Monday, November 20, 2017

The PC/SJ Appeal To Unsafety

One of the main weapons in the neo-PC arsenal is the assertion that any expression contrary to PC orthodoxy makes members of PC-favored groups "unsafe." This bit of obvious bullshit shows up in nearly all of their arguments. This nonsense needs to be addressed and slapped down in a general way, and bullshit must be called on it whenever it rears its ugly head. In its most absurd form, politically incorrect expression is itself said to constitute violence against PC-favored groups. So, for example, if I say [a] "men cannot become women," or [b] "races are natural kinds," or [c] "contemporary feminism is usually wrong," I thereby commit acts of violence against various groups high up in the progressive stack. This sort of argument is patent nonsense and, as such, is less dangerous than the other, significantly less (but still extremely) absurd versions. Though, honestly, it doesn't get shot down half as much as it ought to.
   A less-absurd version of the argument seems to go like this: saying things like [a]-[c] endangers members of PC-favored groups because...for some unspecified reason...this makes people (presumably evil white alt-right dudebros with their collars popped) more likely to physically attack members of PC-favored groups. Utterly absurd...but infinitely less absurd than the disagreement  constitutes violence version of the argument. Rather than being incoherent, this version is merely dumb. Its conclusion is entirely unsupported. It's false is what I'm getting at. Basically everyone the PC left fears already knows [a]-[c]. There's no reason to think that saying them is going to provoke evilwhitemen to attack. There's certainly no empirical evidence for the claim.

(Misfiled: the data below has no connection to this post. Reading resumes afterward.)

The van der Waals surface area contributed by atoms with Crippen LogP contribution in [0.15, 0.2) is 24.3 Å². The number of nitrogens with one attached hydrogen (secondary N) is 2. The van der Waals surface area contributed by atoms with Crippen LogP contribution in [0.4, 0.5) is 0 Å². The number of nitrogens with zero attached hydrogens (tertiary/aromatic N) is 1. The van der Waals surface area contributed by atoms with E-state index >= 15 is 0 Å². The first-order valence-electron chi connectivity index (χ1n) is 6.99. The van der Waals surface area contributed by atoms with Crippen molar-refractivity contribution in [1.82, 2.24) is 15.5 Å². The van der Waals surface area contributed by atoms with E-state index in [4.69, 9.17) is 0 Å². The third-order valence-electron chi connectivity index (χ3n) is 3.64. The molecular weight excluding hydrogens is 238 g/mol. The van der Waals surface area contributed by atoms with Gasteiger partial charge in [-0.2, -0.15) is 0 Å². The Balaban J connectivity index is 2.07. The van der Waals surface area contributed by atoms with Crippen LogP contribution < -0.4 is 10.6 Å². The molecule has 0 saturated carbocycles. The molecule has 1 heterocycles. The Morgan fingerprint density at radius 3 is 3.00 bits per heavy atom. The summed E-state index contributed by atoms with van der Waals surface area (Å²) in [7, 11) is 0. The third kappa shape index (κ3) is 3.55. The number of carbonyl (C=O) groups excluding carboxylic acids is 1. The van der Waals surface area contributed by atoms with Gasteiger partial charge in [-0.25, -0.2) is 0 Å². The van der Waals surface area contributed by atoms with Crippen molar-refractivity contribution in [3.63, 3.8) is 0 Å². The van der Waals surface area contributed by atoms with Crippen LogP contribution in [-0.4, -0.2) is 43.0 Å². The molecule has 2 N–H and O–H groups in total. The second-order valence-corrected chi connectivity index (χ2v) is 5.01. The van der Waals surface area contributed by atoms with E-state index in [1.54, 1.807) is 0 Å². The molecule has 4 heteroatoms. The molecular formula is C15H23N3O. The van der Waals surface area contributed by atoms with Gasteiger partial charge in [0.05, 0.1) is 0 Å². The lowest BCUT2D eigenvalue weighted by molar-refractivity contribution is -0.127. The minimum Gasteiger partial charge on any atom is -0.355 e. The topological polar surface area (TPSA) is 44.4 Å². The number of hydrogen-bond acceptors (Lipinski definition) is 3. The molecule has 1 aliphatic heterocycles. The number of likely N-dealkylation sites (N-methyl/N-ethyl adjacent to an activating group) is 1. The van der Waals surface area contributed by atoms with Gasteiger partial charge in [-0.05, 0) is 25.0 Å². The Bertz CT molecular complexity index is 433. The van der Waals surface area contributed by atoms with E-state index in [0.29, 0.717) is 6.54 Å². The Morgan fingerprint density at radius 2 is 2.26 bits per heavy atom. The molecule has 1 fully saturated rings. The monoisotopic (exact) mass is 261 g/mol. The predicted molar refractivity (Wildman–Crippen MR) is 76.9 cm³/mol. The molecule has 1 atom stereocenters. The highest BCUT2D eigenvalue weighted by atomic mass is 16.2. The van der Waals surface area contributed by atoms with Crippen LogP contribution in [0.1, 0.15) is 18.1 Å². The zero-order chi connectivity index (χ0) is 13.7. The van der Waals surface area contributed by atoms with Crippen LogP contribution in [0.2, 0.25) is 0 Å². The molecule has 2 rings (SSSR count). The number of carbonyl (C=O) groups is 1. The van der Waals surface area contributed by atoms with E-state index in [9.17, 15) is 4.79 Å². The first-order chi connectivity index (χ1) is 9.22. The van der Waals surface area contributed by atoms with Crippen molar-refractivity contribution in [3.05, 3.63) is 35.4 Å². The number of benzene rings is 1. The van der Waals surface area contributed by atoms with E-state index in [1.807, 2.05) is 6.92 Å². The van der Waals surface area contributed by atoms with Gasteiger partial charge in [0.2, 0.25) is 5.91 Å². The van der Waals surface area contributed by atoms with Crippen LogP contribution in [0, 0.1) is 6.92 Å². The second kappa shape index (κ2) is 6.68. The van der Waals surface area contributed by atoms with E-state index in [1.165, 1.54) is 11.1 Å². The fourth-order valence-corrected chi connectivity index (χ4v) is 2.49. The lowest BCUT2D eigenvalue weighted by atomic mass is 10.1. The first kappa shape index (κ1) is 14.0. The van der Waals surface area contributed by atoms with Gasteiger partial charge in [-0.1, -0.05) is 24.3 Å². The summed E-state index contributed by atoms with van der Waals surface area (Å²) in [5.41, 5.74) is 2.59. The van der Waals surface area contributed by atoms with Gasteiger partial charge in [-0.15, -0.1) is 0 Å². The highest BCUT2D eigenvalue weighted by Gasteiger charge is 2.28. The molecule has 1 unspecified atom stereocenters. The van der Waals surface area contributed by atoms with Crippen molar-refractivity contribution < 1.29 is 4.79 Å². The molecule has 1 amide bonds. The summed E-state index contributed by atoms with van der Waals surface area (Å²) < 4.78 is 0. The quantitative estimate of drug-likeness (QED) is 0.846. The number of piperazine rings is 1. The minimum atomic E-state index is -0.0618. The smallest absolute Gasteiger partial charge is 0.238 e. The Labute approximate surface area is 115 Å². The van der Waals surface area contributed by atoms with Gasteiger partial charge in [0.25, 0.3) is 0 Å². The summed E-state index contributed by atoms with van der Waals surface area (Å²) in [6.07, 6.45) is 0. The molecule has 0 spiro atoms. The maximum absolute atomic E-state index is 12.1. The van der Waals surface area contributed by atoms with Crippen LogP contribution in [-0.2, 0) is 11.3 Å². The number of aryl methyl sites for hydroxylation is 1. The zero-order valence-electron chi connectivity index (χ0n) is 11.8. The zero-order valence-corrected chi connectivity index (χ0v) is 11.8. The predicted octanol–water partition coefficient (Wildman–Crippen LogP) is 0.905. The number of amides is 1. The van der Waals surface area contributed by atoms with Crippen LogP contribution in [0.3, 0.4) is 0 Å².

Another merely-stupid-but-not-incoherent version of the argument seems to go like this: hearing things like [a]-[c] makes members of  PC-favored groups feel unsafe. (so that's a big shift; it's not actually a version of the argument above.) Now, to some extent pretending to feel unsafe is obviously a put-on. It's a tactic. It's bullshit. However, I myself don't doubt that more ardent social justice warriors have basically learned to be fairly adept at conjuring up something akin to actual fear. They're already hysterical and irrational, and particularly susceptible to groupthink and delusions. They're typically fairly entitled, so they may have no actual experience of fear with which to compare their manufactured quasi-fear. So, though mostly it's a pose, I think there's a bit of truth in it. Of course that kind of fear shouldn't concern us. I can't argue that you don't get to say anything merely because I have a weird ability to conjure fear in myself. Some kind of reasonable person standard has to be operant.
   Anyway, I've got the flu or the plague or something, so I'm not going to go back and fix all that up. But the main point is important: the neo-PCs lean so heavily on some version of this bogus appeal to unsafety that the argument needs to be addressed more directly and more often.


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